Can you see how that in and of itself is problematic?

The abuse Ellen survived is normalized in porn scenarios

“Dad seducing sex with stepdaughter, back to back scene,” 2.3 million views.

“Father forcibly f— by stepdaughter,” 694,400 views.

“She gropes her stepfather’s d—,” 3.2 million views.

“Free porn videos about real dad fondling groping unwillingly daughter.”

We wish we were making up these porn site search results, but we aren’t. A simple porn search can bring up hundreds of videos that basically portray a scripted version of the abuse Ellen DeGeneres went through as a teen. Consider how “incest” porn is one of the most popular genres in the porn world right now.

Related: “Fauxcest”: Understanding The Rise In Popularity Of Incest-Themed Porn

Ellen’s story especially illustrates that is not just difficult to talk about pornography without talking about sexual abuse—it is impossible.

And sure, the performers may be over 18 (although there’s no real way to know) playing out a “fantasy,” but you can be certain that the scenarios they portray don’t focus on that detail.

Classic PKL

The bottom line is that if we’re really going to tackle the issue of sexual abuse as a society, we need to be aware of all the places where this harmful behavior is normalized, and even promoted. The same kind of abusive behavior Ellen’s stepfather perpetrated is easily accessible for anyone with internet to watch as entertainment. How is that acceptable?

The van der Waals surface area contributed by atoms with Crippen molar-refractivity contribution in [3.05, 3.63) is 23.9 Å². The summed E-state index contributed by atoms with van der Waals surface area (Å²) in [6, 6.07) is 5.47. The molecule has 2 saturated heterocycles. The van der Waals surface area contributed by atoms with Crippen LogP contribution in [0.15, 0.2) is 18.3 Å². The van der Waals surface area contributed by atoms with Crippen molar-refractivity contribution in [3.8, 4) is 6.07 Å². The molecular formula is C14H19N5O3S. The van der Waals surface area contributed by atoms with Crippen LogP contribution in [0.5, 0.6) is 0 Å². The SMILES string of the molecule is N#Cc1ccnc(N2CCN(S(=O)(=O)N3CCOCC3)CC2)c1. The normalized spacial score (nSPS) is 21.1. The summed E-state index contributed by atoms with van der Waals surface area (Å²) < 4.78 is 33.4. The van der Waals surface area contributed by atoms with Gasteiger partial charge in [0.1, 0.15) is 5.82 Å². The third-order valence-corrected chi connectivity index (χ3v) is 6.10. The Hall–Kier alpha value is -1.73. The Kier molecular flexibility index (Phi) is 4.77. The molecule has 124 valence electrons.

Related: Can You Tell The Difference Between #MeToo Stories And Porn Plot Lines?

This is why we’re speaking out and shining a light on the connection between porn and making fantasy out of abusive situations—normalizing abuse shouldn’t be normal, especially the abuse of minors.

A society that fights sexual assault and rape culture must also speak out against porn that depicts the same and far worse.

Porn and rape culture are connected

There’s no doubt DeGeneres is having an impact by courageously sharing her story. She’s clearly giving other survivors a platform to stand up for themselves.

And while speaking out is important in the fight against sexual assault, it’s just one piece of the puzzle.

Related: In A #MeToo World, Porn Sells Abusive Nightmares As Sex Fantasies

The fact is, porn is often overlooked as a factor in the giant puzzle of fighting sexual assault and combating rape culture. After all, studies show that societal acceptance of porn has caused a massive shift in accepting rape culture. The fact is, porn normalizes sexual violence which leads to victim-blaming, among other problematic issues.

Become A Fighter

But we can’t let porn do that if we want to make lasting progress in the fight against sexual assault and rape culture. Contrary to what porn shows, the abused is not the provoker, they are the victim. Perpetrators of sexual violence and abuse don’t live in a vacuum—there are countless things in our pornified culture that reinforce toxic and abusive ideals. And a primary culprit of that is undeniably porn.

For people like DeGeneres, we fight to make the connection of porn and rape culture known.

Send this to a friend